This is the visualization of key user flows for each audience segment of the Meinestadt application:
Step 4. CUSTOMER JOURNEY MAP PROJECTING
Now it’s time to unite all the data on one map and it can be done as a spreadsheet with the following details:
- a list of steps a user performs;
- success criteria: what can be considered as a successful user action;
- retention rate when a user reaches each step;
- conversion rate for each transfer from one step to another;
- point of contact - a mobile app, a web-site, an e-mail message, a push-notification;
- audience size at each step;
- emotional state description («It seems I’m confused», «Maybe I should give up?», «I’m close to the target», «That’s what I need!», also the emotional state can be described with emoji);
- critical level of the point;
- ways to decrease the barriers for different points of interactions: these are our points for development.
Download the template for Customer Journey Map for your project
ABOUT BARRIERS AND WAYS TO OVERCOME THEM
If the percentage of the conversion from one step to the next one is low, there’s a barrier on the user’s way. There’s a possibility that a user hasn’t found an icon needed, or an authorization is required for some meaningless action, or a user has found an external link and left your product.
In the Meinestadt.de App before the creation of Customer Journey Map, there was a feature for UGC (user generated content). But the most part of the audience didn’t want to generate anything - people were interested in the search feature.That’s why we relocate the UCG function (a button “Post news”) from the spotlight and put the search bar on the main screen.
In other project on the KPI development - Pikabu - for struggling the barriers we allow users to make some basic actions without an authorization as well as, for example, show the hottest comment for a post to simplify the access for an interesting discussion.
Step 5. RANKING OF IDEAS AND DEFINING MVP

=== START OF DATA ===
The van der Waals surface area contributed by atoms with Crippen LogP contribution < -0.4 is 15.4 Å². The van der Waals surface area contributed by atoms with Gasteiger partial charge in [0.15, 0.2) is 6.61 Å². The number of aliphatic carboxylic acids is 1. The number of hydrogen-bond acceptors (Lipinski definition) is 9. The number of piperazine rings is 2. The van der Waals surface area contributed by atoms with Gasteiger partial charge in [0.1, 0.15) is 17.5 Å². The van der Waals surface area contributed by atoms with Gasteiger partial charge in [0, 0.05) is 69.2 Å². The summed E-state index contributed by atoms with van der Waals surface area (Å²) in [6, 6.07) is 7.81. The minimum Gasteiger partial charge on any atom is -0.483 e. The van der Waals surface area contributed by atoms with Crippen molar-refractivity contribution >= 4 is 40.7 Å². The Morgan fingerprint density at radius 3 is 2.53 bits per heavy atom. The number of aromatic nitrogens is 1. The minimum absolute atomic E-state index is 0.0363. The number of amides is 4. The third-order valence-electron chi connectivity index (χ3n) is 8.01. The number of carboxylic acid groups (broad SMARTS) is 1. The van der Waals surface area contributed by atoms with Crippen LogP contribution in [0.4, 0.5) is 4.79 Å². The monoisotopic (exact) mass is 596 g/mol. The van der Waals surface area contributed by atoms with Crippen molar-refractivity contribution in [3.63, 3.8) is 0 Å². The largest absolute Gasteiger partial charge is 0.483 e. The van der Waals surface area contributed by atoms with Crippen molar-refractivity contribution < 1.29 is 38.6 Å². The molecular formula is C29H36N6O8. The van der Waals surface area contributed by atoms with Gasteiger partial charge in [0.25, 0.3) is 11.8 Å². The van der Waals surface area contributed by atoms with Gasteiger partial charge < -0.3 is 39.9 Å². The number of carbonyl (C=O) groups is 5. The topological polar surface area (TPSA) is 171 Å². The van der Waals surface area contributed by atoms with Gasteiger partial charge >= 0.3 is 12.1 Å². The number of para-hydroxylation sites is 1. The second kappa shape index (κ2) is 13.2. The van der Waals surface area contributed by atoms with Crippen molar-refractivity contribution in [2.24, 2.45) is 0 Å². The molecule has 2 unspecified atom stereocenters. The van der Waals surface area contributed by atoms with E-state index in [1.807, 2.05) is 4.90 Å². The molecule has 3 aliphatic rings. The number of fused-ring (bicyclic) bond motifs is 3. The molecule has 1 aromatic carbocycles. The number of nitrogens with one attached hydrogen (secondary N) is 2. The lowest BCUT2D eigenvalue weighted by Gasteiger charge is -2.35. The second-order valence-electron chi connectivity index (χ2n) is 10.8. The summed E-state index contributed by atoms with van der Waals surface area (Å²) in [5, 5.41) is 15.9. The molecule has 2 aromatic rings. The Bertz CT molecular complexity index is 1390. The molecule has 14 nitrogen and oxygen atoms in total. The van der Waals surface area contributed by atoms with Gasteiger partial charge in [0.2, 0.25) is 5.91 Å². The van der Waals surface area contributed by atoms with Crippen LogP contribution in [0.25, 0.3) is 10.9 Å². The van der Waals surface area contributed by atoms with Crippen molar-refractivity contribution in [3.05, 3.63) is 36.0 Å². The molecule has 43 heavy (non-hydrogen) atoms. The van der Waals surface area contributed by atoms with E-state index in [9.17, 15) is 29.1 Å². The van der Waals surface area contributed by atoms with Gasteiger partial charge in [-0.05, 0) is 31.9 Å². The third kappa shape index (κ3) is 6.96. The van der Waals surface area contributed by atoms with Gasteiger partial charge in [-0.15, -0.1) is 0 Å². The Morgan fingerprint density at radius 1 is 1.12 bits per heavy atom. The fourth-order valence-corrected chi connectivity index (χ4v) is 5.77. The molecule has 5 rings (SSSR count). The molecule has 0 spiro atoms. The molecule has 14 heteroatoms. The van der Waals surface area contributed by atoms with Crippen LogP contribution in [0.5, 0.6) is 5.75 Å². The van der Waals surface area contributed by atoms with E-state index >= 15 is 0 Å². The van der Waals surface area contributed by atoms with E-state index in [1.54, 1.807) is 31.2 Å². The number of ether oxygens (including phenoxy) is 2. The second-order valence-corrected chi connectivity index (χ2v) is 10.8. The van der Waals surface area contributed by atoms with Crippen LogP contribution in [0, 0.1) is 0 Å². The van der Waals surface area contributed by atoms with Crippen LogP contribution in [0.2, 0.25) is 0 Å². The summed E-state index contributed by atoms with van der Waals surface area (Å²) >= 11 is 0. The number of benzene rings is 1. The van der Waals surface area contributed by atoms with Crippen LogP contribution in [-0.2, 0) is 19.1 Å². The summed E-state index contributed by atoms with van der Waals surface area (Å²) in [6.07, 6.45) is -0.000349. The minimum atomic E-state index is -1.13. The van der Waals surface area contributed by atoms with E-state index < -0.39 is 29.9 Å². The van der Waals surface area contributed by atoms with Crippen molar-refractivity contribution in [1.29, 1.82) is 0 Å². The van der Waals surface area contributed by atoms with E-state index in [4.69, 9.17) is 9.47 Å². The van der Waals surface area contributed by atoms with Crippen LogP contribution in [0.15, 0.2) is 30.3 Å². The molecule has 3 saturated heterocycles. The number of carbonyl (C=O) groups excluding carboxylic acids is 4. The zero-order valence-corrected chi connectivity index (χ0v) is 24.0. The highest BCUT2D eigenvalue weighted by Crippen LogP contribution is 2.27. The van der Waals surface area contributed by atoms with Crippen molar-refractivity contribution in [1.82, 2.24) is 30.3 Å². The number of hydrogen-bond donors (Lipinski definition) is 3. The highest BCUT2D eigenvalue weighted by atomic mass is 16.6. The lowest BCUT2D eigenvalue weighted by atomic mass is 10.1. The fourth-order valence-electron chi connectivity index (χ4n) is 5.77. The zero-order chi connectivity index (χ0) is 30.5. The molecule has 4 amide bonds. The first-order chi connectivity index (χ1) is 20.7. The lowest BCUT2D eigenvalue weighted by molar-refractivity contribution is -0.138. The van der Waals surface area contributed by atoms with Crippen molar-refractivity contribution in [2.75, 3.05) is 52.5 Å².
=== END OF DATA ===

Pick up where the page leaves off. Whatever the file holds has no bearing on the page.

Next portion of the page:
The ways of decreasing barriers that were found at the previous step are a guide to action for a developer. Now he/she knows what needs to be developed in the near future.
But the list of barriers and methods for their elimination can be very long, so it is very important to determine their priority in order to implement the most popular features first.
Priority can also be determined not approximately, but by using certain methods. Manufactura team, when working with Customer Journey Map, uses for calculations a formula where the following indicators are added: a degree of criticality of the point, a simplicity level of implementation of the design, a simplicity level of the development and the percentage of the affected audience.
As a result we get a finished feature list, ranked by priority. The highest positions in it are occupied by tasks that, on the one hand, have the maximum impact on the audience and at the same time require a minimum of resources.
Also, It is extremely useful to determine what functionality is needed for your MVP in the simple way, if you haven’t started development yet.
CJM EFFICIENCY: STARS AND MONEY
German audience is quite conservative. That’s why when we launched the renewed Meinestadt.de App, at first users were giving low ratings and demanding to “return like it was before” in the comments. But meanwhile the retention rate started increasing. People liked the app! Following the retention rate, the ranking started increasing.
During the year when we were developing the app and making the updates every 1-2 months, an average monthly rating increased from 2 till 4.67 stars. The revenue grew for 138% from the expected level.